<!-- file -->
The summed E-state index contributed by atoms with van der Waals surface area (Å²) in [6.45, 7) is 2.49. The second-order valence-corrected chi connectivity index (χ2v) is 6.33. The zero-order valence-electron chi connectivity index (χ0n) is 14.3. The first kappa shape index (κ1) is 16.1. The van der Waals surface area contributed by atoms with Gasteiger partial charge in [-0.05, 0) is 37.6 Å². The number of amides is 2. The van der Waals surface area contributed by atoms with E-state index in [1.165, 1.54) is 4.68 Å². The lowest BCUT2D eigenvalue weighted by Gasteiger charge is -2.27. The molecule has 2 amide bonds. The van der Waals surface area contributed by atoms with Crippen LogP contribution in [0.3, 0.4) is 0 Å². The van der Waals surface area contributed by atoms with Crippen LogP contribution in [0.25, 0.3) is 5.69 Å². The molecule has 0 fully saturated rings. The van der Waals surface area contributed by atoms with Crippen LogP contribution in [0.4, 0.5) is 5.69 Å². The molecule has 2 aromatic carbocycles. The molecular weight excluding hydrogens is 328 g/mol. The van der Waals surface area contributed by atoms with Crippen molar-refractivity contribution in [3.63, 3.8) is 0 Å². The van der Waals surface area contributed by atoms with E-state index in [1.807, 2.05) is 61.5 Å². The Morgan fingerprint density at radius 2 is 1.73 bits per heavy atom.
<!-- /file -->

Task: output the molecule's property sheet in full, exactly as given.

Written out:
The summed E-state index contributed by atoms with van der Waals surface area (Å²) in [6.45, 7) is 2.49. The second-order valence-corrected chi connectivity index (χ2v) is 6.33. The zero-order valence-electron chi connectivity index (χ0n) is 14.3. The first kappa shape index (κ1) is 16.1. The van der Waals surface area contributed by atoms with Gasteiger partial charge in [-0.05, 0) is 37.6 Å². The number of amides is 2. The van der Waals surface area contributed by atoms with E-state index in [1.165, 1.54) is 4.68 Å². The lowest BCUT2D eigenvalue weighted by Gasteiger charge is -2.27. The molecule has 2 amide bonds. The van der Waals surface area contributed by atoms with Crippen LogP contribution in [0.3, 0.4) is 0 Å². The van der Waals surface area contributed by atoms with Crippen LogP contribution in [0.25, 0.3) is 5.69 Å². The molecule has 0 fully saturated rings. The van der Waals surface area contributed by atoms with Crippen LogP contribution in [0.4, 0.5) is 5.69 Å². The molecule has 2 aromatic carbocycles. The molecular weight excluding hydrogens is 328 g/mol. The van der Waals surface area contributed by atoms with Crippen molar-refractivity contribution in [3.63, 3.8) is 0 Å². The van der Waals surface area contributed by atoms with E-state index in [1.807, 2.05) is 61.5 Å². The Morgan fingerprint density at radius 2 is 1.73 bits per heavy atom.